A broad gender perspective is an essential aspect of Argentina’s development agenda. The distributional effects of public policies vary depending on gender, as do other policy impacts. Mainstreaming the gender perspective in public policies produces a significant improvement in the lives of all people, not just women and diversities. 

Creating and strengthening institutional capacities is a fundamental part of this process. In recent years, gender areas or teams have emerged and flourished at different levels of government. These have an unprecedented opportunity to create public policy to reduce or combat gender inequalities and injustices, which our democracy is in dire need of. 

What does this mean in practice? It is often thought that there are no inequalities inherent in policy design and planning, but any activity is susceptible to bias. The gender perspective allows us to shed light on existing inequalities and develop proposals to reduce them.  

We work to strengthen gender mainstreaming in public policy. How? We produce both quantitative and qualitative evidence for the design, implementation, monitoring, and evaluation of public policies with a gender perspective. We seek to strengthen feminist capacities within the state. 

Without a gender perspective, there can be no true development for Argentina.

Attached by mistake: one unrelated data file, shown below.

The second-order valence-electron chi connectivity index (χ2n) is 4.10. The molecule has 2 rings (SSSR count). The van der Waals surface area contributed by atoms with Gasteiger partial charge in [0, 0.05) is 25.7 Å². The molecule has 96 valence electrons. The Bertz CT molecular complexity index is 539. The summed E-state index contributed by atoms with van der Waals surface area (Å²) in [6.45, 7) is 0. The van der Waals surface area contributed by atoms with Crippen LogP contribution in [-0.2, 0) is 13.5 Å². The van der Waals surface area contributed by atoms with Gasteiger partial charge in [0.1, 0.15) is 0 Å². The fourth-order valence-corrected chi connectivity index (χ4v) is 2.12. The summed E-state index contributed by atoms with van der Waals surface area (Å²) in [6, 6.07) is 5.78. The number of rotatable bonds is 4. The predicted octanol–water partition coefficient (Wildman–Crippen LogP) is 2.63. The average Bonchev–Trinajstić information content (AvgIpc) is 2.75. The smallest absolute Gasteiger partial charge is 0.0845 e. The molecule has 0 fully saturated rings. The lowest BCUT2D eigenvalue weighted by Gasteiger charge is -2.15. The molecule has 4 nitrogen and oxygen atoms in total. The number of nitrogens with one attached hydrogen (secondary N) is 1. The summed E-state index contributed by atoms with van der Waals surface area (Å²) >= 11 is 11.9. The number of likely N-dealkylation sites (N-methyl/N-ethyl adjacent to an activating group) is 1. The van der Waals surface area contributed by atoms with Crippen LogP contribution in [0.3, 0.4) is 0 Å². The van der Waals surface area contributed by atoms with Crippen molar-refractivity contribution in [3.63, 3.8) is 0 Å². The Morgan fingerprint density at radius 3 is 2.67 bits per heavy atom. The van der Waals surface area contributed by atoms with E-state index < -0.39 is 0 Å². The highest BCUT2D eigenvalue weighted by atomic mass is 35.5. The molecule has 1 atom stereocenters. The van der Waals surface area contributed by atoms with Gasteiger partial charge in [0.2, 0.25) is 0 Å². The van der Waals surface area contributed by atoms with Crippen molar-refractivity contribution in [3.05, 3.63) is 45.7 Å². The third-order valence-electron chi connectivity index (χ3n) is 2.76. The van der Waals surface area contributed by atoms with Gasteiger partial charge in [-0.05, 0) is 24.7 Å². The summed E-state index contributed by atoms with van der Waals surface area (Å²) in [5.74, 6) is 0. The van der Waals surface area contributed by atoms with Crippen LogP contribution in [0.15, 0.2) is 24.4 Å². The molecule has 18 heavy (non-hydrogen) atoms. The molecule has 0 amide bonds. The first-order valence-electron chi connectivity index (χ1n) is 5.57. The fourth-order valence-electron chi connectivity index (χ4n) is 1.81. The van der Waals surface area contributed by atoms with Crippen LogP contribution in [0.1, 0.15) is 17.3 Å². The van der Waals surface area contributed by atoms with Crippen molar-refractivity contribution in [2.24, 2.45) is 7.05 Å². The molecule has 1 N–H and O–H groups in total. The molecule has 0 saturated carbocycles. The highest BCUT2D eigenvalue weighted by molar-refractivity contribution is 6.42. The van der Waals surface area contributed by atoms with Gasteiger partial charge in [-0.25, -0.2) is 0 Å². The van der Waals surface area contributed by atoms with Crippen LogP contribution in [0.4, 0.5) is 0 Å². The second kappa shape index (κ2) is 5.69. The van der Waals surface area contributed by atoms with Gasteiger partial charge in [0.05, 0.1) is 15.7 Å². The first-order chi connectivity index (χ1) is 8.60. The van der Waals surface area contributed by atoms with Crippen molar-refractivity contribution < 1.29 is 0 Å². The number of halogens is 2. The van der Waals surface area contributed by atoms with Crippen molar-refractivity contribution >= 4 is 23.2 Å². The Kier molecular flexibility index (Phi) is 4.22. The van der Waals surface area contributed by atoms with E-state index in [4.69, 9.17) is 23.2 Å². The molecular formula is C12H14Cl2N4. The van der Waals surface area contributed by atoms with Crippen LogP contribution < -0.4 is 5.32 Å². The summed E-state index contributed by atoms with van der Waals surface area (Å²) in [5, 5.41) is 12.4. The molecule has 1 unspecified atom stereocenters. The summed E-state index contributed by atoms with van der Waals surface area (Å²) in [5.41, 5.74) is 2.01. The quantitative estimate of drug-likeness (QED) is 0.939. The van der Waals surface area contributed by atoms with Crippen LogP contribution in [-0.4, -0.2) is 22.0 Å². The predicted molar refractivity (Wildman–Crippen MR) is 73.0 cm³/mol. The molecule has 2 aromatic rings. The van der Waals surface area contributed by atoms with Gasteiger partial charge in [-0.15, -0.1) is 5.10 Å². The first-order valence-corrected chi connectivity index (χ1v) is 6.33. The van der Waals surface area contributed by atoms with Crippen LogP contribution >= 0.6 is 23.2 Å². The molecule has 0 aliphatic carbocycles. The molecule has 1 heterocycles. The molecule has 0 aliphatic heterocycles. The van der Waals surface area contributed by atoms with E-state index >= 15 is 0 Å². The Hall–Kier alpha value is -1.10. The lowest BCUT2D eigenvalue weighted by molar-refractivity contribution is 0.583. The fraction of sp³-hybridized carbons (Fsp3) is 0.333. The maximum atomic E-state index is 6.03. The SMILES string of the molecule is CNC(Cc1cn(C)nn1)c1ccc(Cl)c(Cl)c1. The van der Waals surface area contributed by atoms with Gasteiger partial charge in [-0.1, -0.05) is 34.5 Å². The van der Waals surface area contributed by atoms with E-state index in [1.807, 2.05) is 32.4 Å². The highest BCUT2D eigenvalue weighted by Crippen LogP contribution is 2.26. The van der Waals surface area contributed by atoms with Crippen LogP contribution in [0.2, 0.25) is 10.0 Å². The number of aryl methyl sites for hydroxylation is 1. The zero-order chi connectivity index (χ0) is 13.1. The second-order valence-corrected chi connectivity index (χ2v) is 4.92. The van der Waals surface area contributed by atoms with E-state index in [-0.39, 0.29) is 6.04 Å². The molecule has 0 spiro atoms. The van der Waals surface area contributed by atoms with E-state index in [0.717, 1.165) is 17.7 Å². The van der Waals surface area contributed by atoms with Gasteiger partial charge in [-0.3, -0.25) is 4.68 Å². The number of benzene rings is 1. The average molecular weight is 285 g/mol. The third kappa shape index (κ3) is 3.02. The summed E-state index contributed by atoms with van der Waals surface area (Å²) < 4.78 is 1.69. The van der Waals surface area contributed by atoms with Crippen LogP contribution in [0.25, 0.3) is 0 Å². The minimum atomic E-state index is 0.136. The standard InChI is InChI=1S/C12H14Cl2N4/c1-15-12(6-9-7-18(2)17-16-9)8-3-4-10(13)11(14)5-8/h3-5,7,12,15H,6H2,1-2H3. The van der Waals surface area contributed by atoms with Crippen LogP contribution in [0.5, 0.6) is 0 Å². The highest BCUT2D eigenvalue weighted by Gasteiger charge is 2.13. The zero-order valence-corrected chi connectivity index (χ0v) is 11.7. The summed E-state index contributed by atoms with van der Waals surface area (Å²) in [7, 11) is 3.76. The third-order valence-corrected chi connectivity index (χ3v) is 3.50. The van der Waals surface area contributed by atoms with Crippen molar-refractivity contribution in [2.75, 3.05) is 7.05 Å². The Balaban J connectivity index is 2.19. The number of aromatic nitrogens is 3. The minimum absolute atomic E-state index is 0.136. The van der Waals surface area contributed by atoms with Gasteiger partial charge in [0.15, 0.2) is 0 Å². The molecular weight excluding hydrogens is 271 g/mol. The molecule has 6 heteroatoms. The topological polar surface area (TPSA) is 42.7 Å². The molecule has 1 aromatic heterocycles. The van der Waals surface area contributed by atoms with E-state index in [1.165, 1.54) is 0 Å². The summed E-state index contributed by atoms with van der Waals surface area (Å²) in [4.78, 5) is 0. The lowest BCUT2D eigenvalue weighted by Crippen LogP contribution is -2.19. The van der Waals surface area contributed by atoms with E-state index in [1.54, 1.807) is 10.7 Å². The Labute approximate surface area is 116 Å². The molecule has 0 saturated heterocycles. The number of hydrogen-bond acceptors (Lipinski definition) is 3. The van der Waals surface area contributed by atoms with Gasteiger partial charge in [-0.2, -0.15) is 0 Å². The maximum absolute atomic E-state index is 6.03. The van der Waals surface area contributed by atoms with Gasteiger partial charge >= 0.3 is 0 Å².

Paola Bergallo holds a JD from Stanford University and an LLM from Columbia University. She is an associate professor at Torcuato Di Tella University and an adjunct researcher with Argentina’s National Scientific and Technical Research Council (CONICET).
Mariela Magnelli holds an MSc in social policy and development from the London School of Economics and Political Science.
María de las Nieves Puglia holds a BA in sociology from Salvador University and an MA in social anthropology from the Interdisciplinary School of Higher Social Studies at the National University of San Martín, where she now teaches graduate and postgraduate courses..
María Emilia Cerra holds a BA in international relations from University Torcuato Di Tella and a diploma in gender studies and feminisms from the University of Buenos Aires.
Micaela Fernández Erlauer holds a degree in economics from the UBA and is pursuing an MA in Public Policy Design and Evaluation at the National University of San Martín.
Juan Martín Argoitia holds a BA in international studies and is pursuing an MSc in applied economics from Torcuato Di Tella University.